Ethnography and archaeometry of red ochre use by the Maasai and Samburu in Kenya
Red ochre occurs in African archaeological sites spanning more than 250,000 years. It is usually considered to be evidence of the evolving capacity for symbolic behavior. If geological outcrops have distinctive geochemical fingerprints then it may be possible to determine the sources of pigments in archaeological sites and rock art, and reconstruct source preferences, transport distances and perhaps exchange network patterns. Although ochre is almost universally used in Africa, ethnographic descriptions of red ochre source exploitation patterns, selection criteria, preparation and uses are virtually unknown. In 2012 we undertook a pilot study of ochre source geochemistry in the southern and central Rift Valley of Kenya, and found excellent discrimination among sources. In 2015 we systematically sampled 42 geological sources of ochre in the northern and southern Rift, guided by Maasai and Samburu informants who we interviewed about their traditional uses of ochre. We also collected samples from 12 rock art sites, and pigment fragments and artifacts with ochre residues from 10 Middle Stone Age, Later Stone Age and Neolithic sites. We will provide an overview of what we have learned thus far from this ethnographic survey, and from trace element and isotopic analyses of these samples.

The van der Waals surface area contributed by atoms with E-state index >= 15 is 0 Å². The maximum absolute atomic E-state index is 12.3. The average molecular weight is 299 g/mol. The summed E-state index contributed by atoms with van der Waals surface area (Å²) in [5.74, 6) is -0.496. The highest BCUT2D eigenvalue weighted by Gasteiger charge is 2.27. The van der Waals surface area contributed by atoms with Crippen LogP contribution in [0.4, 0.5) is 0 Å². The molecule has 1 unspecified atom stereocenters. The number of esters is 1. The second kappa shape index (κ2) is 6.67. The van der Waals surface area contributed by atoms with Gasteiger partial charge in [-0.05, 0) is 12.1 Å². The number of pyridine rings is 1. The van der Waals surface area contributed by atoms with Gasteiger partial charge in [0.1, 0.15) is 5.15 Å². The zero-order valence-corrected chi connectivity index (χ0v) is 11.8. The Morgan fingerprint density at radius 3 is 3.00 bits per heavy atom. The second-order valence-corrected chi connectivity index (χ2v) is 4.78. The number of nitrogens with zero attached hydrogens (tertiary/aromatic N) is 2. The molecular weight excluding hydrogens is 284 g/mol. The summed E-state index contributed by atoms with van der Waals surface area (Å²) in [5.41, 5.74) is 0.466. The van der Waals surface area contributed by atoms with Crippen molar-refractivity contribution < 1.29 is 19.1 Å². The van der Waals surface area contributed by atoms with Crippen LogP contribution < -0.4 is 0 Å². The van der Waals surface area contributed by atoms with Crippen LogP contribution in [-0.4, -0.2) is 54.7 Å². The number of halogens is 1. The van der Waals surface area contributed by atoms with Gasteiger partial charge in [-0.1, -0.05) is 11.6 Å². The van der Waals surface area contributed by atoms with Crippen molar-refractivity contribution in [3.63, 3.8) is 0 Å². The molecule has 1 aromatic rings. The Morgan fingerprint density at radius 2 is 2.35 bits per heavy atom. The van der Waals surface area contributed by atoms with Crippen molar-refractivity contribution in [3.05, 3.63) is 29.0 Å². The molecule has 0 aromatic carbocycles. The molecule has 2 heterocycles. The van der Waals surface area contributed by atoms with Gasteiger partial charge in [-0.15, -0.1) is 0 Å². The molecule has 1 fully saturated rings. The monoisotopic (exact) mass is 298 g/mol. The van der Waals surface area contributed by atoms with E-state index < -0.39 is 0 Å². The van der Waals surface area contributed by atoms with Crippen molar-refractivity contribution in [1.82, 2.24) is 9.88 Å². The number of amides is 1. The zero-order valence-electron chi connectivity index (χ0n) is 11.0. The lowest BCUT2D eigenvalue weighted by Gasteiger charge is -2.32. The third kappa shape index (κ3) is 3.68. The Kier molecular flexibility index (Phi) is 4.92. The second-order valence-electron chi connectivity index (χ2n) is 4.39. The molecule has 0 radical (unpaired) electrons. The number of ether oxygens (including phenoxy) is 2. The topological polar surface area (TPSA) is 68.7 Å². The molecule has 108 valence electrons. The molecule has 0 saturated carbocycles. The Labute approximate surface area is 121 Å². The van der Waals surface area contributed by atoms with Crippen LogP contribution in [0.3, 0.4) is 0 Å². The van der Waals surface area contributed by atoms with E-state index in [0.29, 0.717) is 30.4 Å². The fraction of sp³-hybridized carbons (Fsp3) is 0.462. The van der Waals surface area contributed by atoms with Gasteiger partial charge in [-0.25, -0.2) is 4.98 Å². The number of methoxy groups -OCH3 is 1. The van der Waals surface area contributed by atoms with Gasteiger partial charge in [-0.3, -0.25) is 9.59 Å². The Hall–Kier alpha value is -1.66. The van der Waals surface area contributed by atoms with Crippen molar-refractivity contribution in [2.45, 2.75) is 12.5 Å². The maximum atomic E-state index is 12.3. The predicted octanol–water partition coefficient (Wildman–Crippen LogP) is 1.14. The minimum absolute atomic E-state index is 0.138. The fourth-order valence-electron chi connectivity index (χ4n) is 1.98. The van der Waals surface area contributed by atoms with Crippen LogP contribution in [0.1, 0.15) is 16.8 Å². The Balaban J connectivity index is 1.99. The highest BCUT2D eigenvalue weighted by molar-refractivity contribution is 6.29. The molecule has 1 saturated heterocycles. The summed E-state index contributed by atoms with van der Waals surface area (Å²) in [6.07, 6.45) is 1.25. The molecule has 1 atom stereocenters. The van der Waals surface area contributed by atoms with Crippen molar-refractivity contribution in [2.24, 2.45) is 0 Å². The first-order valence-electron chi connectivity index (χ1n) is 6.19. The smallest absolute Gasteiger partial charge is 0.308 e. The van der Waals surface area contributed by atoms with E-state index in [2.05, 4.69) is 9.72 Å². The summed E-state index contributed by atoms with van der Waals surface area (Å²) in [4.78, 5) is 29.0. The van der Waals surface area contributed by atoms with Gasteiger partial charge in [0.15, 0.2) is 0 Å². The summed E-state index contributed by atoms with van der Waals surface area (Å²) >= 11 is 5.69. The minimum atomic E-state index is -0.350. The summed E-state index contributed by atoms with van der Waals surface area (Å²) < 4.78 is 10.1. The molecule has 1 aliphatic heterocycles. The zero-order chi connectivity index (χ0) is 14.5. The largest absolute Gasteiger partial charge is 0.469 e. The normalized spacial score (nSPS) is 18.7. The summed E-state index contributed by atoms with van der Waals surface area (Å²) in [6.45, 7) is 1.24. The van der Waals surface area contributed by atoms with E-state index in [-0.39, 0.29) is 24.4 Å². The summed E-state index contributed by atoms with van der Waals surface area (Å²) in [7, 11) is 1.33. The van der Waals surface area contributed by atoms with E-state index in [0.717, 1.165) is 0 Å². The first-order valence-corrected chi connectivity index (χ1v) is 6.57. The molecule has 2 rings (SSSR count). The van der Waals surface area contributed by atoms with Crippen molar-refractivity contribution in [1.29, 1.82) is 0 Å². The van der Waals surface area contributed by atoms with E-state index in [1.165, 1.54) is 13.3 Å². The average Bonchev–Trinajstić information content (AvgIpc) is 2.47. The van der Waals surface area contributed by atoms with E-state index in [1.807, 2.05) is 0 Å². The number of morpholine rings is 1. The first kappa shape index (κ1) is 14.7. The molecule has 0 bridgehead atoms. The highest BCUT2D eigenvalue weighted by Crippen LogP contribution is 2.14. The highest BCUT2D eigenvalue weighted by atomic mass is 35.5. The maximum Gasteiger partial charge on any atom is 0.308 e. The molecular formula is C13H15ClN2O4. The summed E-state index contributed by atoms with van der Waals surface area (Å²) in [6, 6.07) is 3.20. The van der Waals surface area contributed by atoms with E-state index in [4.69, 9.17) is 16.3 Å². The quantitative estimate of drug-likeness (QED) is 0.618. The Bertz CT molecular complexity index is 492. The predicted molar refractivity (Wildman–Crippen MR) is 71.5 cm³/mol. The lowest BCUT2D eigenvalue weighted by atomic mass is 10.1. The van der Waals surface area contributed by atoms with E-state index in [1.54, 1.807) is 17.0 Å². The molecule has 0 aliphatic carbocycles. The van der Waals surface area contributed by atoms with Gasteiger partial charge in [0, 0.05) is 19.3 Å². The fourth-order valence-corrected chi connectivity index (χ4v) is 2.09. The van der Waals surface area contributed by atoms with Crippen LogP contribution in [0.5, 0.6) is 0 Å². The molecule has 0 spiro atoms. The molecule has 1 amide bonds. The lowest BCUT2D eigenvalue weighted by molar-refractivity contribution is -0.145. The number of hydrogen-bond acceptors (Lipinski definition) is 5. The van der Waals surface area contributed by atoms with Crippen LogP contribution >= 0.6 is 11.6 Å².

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Ethnography and archaeometry of red ochre use by the Maasai and Samburu in Kenya. Stanley Ambrose, Andrew Zipkin, Mercy Gakii, Craig Lundstrom. Presented at The 81st Annual Meeting of the Society for American Archaeology, Orlando, Florida. 2016 ( tDAR id: 403075)
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min long: -18.809; min lat: -38.823 ; max long: 53.262; max lat: 38.823 ;